DODGE v. FIDELITY DEPOSIT CO. OF MD., 161 Ariz. 340 (App. 1986)


778 P.2d 1236

David Elgin DODGE and Anneliese M. Dodge, husband and wife, Plaintiffs-Appellants, v. FIDELITY AND DEPOSIT COMPANY OF MARYLAND, Defendant-Appellee.

No. 1 CA-CIV 7675.Court of Appeals of Arizona, Division One, Department D.
May 1, 1986. Review Granted September 16, 1986.

Appeal from the Superior Court, Maricopa County, Cause No. C-450394, Howard V. Peterson, J.

Jennings, Strouss Salmon by Stephen A. Myers, Jefferson L. Lankford, Phoenix, for plaintiffs-appellants.

Snell Wilmer by H. William Fox and Richard L. Strohm, Phoenix, for defendant-appellee.

OPINION

JACOBSON, Presiding Judge.

The sole issue raised by this appeal is whether a surety under a construction performance bond may be liable in tort for the breach of an implied covenant of good faith as to the obligee under the bond.

Since this matter was disposed of in the trial court by the granting of a motion to dismiss for failure to state a claim for relief, we deem the facts on appeal to be undisputed.

In March 1978, plaintiffs-appellants, Mr. and Mrs. Dodge (the Dodges), entered into a construction contract with Homes Son Construction Co. (Homes) for the construction of a residence in Scottsdale, Arizona. This contract required Homes to obtain a performance bond in the face amount of the contract ($205,903.00). Fidelity Deposit Co. of Maryland (Fidelity) became the surety on the bond for its principal, Homes. The performance bond provided:

Whenever Contractor shall be, and declared by Owner [Dodge] to be in default under the Contract, the Owner having performed Owner’s obligations thereunder, the Surety may promptly remedy the default, or shall promptly
(1) Complete the Contract in accordance with its terms and conditions, or
(2) Obtain a bid or bids for completing the Contract. . . .

Homes failed and refused to supply labor and other materials to the project including correction of defective workmanship and materials in accordance with the contract. The Dodges declared Homes in default and made demand upon Fidelity to remedy the default. Fidelity refused to make a timely investigation of the Dodges’ claim or to remedy the default either themselves or through another contractor.

The Dodges filed suit against Homes and Fidelity and the breach of contract claim against Homes was submitted to arbitration. The arbitrators returned an award in

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favor of the Dodges in the sum of $9,714.00. This amount was paid by Homes into court. Fidelity then moved to dismiss the Dodges’ claim against it for tortious bad faith, which was granted.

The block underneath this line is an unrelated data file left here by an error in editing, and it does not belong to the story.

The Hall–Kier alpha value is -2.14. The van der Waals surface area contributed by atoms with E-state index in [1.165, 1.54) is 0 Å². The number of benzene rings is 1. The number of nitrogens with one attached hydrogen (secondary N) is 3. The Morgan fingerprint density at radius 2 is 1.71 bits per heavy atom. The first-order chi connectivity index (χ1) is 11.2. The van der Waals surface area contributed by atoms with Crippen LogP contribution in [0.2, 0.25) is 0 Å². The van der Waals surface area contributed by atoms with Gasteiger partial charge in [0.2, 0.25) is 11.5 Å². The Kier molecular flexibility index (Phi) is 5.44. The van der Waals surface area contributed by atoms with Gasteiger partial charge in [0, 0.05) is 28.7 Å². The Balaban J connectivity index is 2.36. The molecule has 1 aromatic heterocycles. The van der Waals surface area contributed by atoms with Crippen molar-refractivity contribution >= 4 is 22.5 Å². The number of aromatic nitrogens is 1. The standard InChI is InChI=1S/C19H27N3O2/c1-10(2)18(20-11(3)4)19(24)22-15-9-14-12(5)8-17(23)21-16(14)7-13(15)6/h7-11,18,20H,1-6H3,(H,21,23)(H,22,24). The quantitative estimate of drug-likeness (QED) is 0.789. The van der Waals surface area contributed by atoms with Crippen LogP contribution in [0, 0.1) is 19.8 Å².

Thereafter, the Dodges and Homes stipulated that the amount deposited in court be paid to the Dodges in full satisfaction of their claim against Homes and dismissal of this claim with prejudice.

The Dodges have appealed contending that Fidelity is liable for extracontractual damages (mental anguish and punitive damages) upon a tort theory of breach of an implied covenant of good faith.

There is no doubt that in Arizona an “insurer” owes a duty of good faith to its “insured” and a breach of that duty gives rise to liability for tort damages caused thereby. Noble v. National Am. Life Ins. Co., 128 Ariz. 188, 624 P.2d 866 (1981); Sparks v. Republic National Life Ins. Co., 132 Ariz. 529, 647 P.2d 1127, cert. denied, 459 U.S. 1070, 103 S.Ct. 490, 74 L.Ed.2d 632 (1982).

The Dodges argue that since a surety is considered an “insurer” under the Arizona statutes, see A.R.S. §§ 20-103, -104 and -257, a surety should also be considered an “insurer” for the purposes of exposing it to liability for the tort of bad faith. In our opinion this approach is too simplistic. Rather, the issue requires an analysis of the surety relationship and a determination of whether the relationship between a surety and an obligee equates to that “special relationship” recognized i Noble which justifies the creation of a cause of action in tort for bad faith breach of a contract.

Before analyzing this policy decision and the relationship created by a suretyship, we turn to the cases cited by the Dodges. These may be divided into two categories: (1) cases from those states which have enacted a “vexatious” refusal to pay a claim statute, see Housing Authority of City of Clinton v. Baumann, 512 S.W.2d 436 (Mo.App. 1974); United States v. F.D. Rich Co., Inc., 439 F.2d 895 (8th Cir. 1971); Fisher v. Fidelity Deposit Co. of Maryland, 125 Ill. App.3d 632, 80 Ill.Dec. 880, 466 N.E.2d 332 (1984); and (2) cases in which the duty of good faith is recognized as existing in the surety relationship. See New Amsterdam Casualty Co. v. Lundquist, 293 Minn. 274, 198 N.W.2d 543 (1972); Matter of Guardianship of Davison, 31 Wn. App. 480, 642 P.2d 1259 (1982).